Current News

End Of Year Campaign

The festive season is around the corner and one of the events the children at Wells of Hope look forward to is the Christmas party! Over 90% of the children with incarcerated parents under our care celebrated Christmas for the very first time when they joined the organisation; some did not have an idea of what the season is all about.

“I needed clothes and you clothed me, I was sick and you looked after me, I was in prison and you came to visit me.”

Matthew 25:36

As we end 2021, we hope to make this time of the year a memorable one for the children by conducting a Christmas party for them; helping them communicate with their incarcerated parents through phone calls (this will be the last interaction before the Christmas break, they last talked to them in May before the second lockdown); providing food supplies to the 69 children (currently residing at the Junior School) for 3 months; and compiling education material for all the children so that they continue their studies (schools in Uganda are still closed).

We also hope to bring Christmas to their families by providing food supplies to the caregivers; some are elderly grandparents. Join us by participating in our end of year campaign by prayerfully either giving towards any of the needs or by sharing the campaign with your loved ones. You could consider giving as a family, workgroup, cell or as a church. We need USD6,341.43 to do all this.

How To Give


Mobile Money; 



Bank Name: ABSA Bank Ltd
Account Name: Wells of Hope Ministries
Account Number: 6000489474


Click the donate button below:

Check deposits:

Partners in Hope USA –501(c) 3
PO Box 51173
Amarillo, TX 79159
Email ;
Contact Person MS Brooke Skypala​

Thank you

For more information, get in touch with us:

Call or text: 0781889447/0414251326. WhatsApp: 0777087313


Foster Parenting Reflective Meeting

During the meeting we held with the Prospective Foster Parents, the parents shared their personal stories about love, acceptance and support they give to the children they fostered. It was a heartfelt meeting that helped other participants gain a deeper understanding of the importance of permanency for a child to grow in a family and the power of fostering. Reflecting about this session, one parent shared one of their takeaways; they discussed how they have seen their children’s cultural pride grow through forming close friendship with their foster children in the foster families.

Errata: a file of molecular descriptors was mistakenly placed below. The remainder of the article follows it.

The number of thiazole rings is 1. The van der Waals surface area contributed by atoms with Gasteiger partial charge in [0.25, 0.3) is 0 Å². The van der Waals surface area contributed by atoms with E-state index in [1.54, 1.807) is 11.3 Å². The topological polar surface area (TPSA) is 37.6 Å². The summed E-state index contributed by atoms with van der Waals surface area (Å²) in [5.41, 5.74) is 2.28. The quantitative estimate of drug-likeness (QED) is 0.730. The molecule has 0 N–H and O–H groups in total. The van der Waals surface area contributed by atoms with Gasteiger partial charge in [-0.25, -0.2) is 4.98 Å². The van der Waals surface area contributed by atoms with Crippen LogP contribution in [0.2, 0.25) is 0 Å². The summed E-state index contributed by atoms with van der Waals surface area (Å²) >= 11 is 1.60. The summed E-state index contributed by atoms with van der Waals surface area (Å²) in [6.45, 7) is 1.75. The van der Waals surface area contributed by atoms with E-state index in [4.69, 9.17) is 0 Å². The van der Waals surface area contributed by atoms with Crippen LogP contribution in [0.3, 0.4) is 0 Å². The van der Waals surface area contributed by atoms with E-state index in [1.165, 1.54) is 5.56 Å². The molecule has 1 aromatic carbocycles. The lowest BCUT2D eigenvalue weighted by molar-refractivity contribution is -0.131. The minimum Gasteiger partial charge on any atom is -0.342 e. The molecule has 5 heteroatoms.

Home Visits; Family Based Care Project

Beatrice Nalutaaya, Family Based Care Project Social Worker interacting with a potential foster parent

Comprehensive family assessment has been done for 3 families where we looked at the social, physical, economic and spiritual wellbeing, referee visits to the families of the recommenders of the prospective foster parents to ascertain if they have the capability to provide a safe environment for children to thrive while placed in the communities. From these home visits conducted all the 3 families qualified as eligible to foster children.

Prospective Foster Parenting Training

Beatrice Nalutaaya, Family Based Care Project Social Worker facilitating about the importance of raising a child in a family

Following the recruitment from the radio talk shows about the Family Based Care Project, the prospective foster parents that showed interest were yesterday engaged in an induction meeting. 8 potential foster parents attended the Training  and were all eligible to partake in the next activities leading to fostering.

“…this always gives me a sigh of relief when a somber mood at the beginning ends with a cheerful mood of hope”; Helping Children With Incarcerated Parents Cope With The Effects Of COVID-19

Counseling is one of my passions especially with the youth, both boys and girls in groups or individuals! This depends on the context, because we may be talking or sharing about a particular topic/topics/theme or a situation.
I always yearn to hear from the child/children themselves, get to the core and find solutions together. At times this may involve 2nd or 3rd parties to ensure we exhaust all avenues and arrive at a solution.
Children with incarcerated parents have unique psychological needs because of the trauma caused by the separation of their parent/s and if these are left unattended, the children are left with no other solution but to follow their parent’s predicament. 

In this particular session I got to listen, understand and learn more about what the youth with incarcerated parents are going through and how they are coping in these uncertainties brought about by the COVID-19 pandemic; uncertainties about their future and what it holds, what their future holds remaining in the same class for two years, when will they see their parents in prison face to face, the future for those living with HIV and many other issues that they are dealing with. Each of them is reacting uniquely, where some have remained consistent in their good behaviors, some have developed anger and bitterness, some have become big headed, forming good and some bad groups, some would want to give up on studies and try out life on their own and many other thoughts going on in their minds. 
Thanks to our partners for all the support, because we are able to sit down with our girls and boys and give them hope and indeed by the time the sessions end, we are all smiles and hugs and this always gives me a sigh of relief when a somber mood at the beginning ends with a cheerful mood of hope!

Compiled by: Ellen Eva K. Ssuubi – Team Leader